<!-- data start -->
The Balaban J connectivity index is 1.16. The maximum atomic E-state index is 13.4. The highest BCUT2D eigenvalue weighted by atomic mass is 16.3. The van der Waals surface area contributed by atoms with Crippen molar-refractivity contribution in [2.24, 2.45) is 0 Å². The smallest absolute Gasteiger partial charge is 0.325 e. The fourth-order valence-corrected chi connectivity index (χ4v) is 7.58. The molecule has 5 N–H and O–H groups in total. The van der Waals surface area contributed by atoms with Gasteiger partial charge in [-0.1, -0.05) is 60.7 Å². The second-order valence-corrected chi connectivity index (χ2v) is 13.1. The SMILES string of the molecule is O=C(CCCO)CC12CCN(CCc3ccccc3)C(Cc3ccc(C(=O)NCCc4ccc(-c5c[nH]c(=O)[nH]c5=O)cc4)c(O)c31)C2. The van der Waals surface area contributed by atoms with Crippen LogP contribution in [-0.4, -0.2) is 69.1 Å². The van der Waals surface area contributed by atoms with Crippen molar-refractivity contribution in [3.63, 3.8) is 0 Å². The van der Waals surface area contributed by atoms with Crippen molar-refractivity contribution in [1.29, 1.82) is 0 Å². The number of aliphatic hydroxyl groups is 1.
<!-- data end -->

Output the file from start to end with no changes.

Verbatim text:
The Balaban J connectivity index is 1.16. The maximum atomic E-state index is 13.4. The highest BCUT2D eigenvalue weighted by atomic mass is 16.3. The van der Waals surface area contributed by atoms with Crippen molar-refractivity contribution in [2.24, 2.45) is 0 Å². The smallest absolute Gasteiger partial charge is 0.325 e. The fourth-order valence-corrected chi connectivity index (χ4v) is 7.58. The molecule has 5 N–H and O–H groups in total. The van der Waals surface area contributed by atoms with Gasteiger partial charge in [-0.1, -0.05) is 60.7 Å². The second-order valence-corrected chi connectivity index (χ2v) is 13.1. The SMILES string of the molecule is O=C(CCCO)CC12CCN(CCc3ccccc3)C(Cc3ccc(C(=O)NCCc4ccc(-c5c[nH]c(=O)[nH]c5=O)cc4)c(O)c31)C2. The van der Waals surface area contributed by atoms with Crippen LogP contribution in [-0.4, -0.2) is 69.1 Å². The van der Waals surface area contributed by atoms with Crippen molar-refractivity contribution in [3.63, 3.8) is 0 Å². The van der Waals surface area contributed by atoms with Crippen molar-refractivity contribution in [1.29, 1.82) is 0 Å². The number of aliphatic hydroxyl groups is 1.